I just discovered the Robertsons and it’s already the end of their third Season – that’s the bad part. This episode was about a trip they took as a family and it was nothing like the trips we’ve seen with other reality stars – that’s the good part.
Which Way to the Mayan Ruins
Even Willie realizes that he’s been working too hard at running the family business. After installing a hydraulic work table that doesn’t allow for anyone to sit down, the Robertsons let him know that they’re, well, they’re not going to stand for it. Willie and his wife Korie give everyone in the family a gift – aloha shirts – then ask them to guess where they might go to wear them. Phil guesses The Netherlands, but Jep’s wife correctly guesses that the real reward is a trip to Hawaii. So off they go, to spend some time on the white sandy beaches of Kona on the Big Island. Phil still isn’t thrilled with the idea because sand will get into every orifice of his body and half-naked women will be running around, but Miss Kay reminds him that they never had a real honeymoon and that there’s no better place for one than this chain of beautiful and romantic tropical islands.
They arrive only to find out that the airline’s lost Willie’s luggage. To make matters worse, the hotel doesn’t have a room for Uncle Si, it won’t be ready until the next day, so Willie and his family will be sharing their suite with Si. Si seems to be a bit confused about just where he is. He greets the women who are handing out leis with “Hola, senorita”, and asks the concierge where the Mayan ruins are. The next morning, Willie’s luggage still hasn’t arrived, so he’s put together an outfit he bought at the gift shop – his Hawaiian shirt and a colorful, floral print sarong. Si, however, thinks he’s now Tom Selleck, wearing the same red, flowery shirt and sporting a Detroit Tigers’ baseball cap.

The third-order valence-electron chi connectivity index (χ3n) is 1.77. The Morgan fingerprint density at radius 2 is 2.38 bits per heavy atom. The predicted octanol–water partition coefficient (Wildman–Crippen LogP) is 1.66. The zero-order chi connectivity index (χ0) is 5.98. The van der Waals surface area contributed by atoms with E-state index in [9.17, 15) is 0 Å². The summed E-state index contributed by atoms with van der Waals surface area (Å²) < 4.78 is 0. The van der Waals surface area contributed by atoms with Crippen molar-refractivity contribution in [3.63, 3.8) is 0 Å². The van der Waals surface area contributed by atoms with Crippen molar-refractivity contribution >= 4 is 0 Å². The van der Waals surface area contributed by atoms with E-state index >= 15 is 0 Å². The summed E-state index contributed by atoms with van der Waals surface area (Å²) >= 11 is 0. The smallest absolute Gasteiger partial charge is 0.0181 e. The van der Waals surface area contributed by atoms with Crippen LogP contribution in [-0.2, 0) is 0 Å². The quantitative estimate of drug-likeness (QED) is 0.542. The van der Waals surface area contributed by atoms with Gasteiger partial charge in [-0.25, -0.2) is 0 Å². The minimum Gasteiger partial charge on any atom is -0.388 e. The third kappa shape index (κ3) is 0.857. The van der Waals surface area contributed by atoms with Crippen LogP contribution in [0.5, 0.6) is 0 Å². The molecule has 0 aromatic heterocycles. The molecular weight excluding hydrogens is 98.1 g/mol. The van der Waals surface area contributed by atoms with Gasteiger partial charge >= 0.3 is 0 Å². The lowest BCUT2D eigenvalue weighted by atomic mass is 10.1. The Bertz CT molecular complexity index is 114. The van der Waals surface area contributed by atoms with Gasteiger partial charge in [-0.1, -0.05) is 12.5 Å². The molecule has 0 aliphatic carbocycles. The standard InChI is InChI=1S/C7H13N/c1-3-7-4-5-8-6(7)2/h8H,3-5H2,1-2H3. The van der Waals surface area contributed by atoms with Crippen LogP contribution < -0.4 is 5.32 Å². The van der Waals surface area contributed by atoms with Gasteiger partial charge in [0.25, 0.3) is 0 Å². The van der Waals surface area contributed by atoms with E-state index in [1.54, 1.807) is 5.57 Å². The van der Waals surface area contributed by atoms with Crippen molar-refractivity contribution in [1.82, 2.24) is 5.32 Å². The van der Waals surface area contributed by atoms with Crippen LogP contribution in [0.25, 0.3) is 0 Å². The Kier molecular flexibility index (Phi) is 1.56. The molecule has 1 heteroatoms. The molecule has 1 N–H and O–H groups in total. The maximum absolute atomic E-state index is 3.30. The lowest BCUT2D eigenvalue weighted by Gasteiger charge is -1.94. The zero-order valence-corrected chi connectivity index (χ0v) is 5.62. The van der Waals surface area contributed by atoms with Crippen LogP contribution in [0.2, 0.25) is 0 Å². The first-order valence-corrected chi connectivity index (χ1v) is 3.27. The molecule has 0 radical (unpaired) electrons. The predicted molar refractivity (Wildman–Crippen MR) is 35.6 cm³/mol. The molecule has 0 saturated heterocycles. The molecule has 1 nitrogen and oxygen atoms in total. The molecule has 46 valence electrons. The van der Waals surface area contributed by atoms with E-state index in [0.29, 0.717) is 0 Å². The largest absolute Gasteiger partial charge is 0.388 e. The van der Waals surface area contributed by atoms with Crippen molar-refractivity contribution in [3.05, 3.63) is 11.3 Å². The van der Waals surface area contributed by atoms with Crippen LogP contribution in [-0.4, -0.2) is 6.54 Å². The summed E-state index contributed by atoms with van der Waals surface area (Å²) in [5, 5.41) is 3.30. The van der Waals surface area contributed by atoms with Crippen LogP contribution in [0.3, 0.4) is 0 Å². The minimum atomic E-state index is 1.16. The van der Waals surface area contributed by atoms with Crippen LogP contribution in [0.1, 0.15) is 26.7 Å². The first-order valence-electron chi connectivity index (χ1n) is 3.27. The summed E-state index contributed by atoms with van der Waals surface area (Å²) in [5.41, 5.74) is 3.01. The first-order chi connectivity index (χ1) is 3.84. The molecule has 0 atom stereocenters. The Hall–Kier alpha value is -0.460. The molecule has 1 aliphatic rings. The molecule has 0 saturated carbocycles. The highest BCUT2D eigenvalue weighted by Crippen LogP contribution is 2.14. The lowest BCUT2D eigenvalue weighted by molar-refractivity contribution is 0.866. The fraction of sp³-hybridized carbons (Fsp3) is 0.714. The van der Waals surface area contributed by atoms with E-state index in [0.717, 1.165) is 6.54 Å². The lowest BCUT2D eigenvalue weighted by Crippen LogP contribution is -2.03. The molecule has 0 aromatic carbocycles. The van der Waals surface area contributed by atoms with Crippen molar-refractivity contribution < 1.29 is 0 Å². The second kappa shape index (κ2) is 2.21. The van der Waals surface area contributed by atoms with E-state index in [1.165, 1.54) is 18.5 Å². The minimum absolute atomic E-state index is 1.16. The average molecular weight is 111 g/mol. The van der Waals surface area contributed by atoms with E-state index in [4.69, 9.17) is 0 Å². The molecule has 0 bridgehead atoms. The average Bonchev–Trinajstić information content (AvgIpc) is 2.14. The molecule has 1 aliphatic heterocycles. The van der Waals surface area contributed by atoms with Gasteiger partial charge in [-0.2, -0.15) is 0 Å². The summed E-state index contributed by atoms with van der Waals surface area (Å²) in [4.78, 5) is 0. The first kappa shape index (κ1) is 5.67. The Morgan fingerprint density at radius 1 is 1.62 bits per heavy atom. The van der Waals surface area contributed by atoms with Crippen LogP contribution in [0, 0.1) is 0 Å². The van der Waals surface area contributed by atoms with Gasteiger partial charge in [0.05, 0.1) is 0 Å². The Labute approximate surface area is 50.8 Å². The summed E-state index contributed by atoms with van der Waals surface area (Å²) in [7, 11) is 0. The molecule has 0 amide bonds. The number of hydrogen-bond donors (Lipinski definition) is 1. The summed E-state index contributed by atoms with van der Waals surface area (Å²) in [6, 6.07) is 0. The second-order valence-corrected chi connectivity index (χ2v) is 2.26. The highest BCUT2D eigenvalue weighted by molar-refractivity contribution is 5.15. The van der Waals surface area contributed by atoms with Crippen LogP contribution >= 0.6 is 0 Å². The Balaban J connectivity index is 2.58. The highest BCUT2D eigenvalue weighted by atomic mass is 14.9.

He announces to everyone that he’s Magnum, P. SI., so Willie offers him $500 to go find his luggage. Phil and Miss Kay haven’t left their hotel room yet. He’s found a marathon of Jason Bourne, – “a cross between James Bond and MacGuyver” as well as “the ultimate redneck” – movies on television and Miss Kay is spending her time either napping, gushing over the contents of the gift basket and scent of the flowers, or pointing out the magnificent views from their hotel room to her husband.
Willie can’t quite get the notion of a relaxing vacation and has an itinerary of activities, starting with surfing lessons. The ladies prefer to stay behind at the pool and enjoy some of what the spa has to offer, so Willie, Jase and Si, together with some of the boys, head off to learn how to ride the waves. Willie tells them that he knows how to surf because he saw “Point Break” with Keanu Reeves. Si’s rattling off all kinds of surfer lingo, dude. The teenage boys find the teenage girls on the beach a bit more interesting, but Willie’s daughter, Sadie, takes to the board like a natural. Her dad’s attempts at the sport aren’t quite as successful as hers though and he falls more times than his usual limit.